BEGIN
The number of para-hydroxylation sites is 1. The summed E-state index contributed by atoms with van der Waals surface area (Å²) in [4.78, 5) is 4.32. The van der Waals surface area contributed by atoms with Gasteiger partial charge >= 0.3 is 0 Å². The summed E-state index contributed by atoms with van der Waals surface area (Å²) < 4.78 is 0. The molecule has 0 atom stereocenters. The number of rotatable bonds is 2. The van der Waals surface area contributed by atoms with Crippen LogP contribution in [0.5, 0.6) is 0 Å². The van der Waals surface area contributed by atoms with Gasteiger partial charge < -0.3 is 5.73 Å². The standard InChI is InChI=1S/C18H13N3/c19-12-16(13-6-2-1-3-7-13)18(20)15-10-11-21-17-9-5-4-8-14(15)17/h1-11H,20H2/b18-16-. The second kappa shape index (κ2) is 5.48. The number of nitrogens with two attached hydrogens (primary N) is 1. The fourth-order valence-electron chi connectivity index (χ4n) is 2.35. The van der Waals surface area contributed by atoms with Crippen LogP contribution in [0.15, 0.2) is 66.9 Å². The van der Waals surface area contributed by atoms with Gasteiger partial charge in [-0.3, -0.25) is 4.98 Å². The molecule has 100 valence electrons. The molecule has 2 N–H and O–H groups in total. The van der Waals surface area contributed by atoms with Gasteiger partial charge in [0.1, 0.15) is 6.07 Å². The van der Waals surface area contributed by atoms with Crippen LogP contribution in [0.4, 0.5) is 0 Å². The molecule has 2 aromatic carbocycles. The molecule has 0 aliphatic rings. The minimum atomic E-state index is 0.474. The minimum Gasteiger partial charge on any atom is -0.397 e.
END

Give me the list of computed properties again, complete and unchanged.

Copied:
The number of para-hydroxylation sites is 1. The summed E-state index contributed by atoms with van der Waals surface area (Å²) in [4.78, 5) is 4.32. The van der Waals surface area contributed by atoms with Gasteiger partial charge >= 0.3 is 0 Å². The summed E-state index contributed by atoms with van der Waals surface area (Å²) < 4.78 is 0. The molecule has 0 atom stereocenters. The number of rotatable bonds is 2. The van der Waals surface area contributed by atoms with Crippen LogP contribution in [0.5, 0.6) is 0 Å². The van der Waals surface area contributed by atoms with Gasteiger partial charge < -0.3 is 5.73 Å². The standard InChI is InChI=1S/C18H13N3/c19-12-16(13-6-2-1-3-7-13)18(20)15-10-11-21-17-9-5-4-8-14(15)17/h1-11H,20H2/b18-16-. The second kappa shape index (κ2) is 5.48. The number of nitrogens with two attached hydrogens (primary N) is 1. The fourth-order valence-electron chi connectivity index (χ4n) is 2.35. The van der Waals surface area contributed by atoms with Crippen LogP contribution in [0.15, 0.2) is 66.9 Å². The van der Waals surface area contributed by atoms with Gasteiger partial charge in [-0.3, -0.25) is 4.98 Å². The molecule has 100 valence electrons. The molecule has 2 N–H and O–H groups in total. The van der Waals surface area contributed by atoms with Gasteiger partial charge in [0.1, 0.15) is 6.07 Å². The van der Waals surface area contributed by atoms with Crippen LogP contribution in [0.4, 0.5) is 0 Å². The molecule has 2 aromatic carbocycles. The molecule has 0 aliphatic rings. The minimum atomic E-state index is 0.474. The minimum Gasteiger partial charge on any atom is -0.397 e.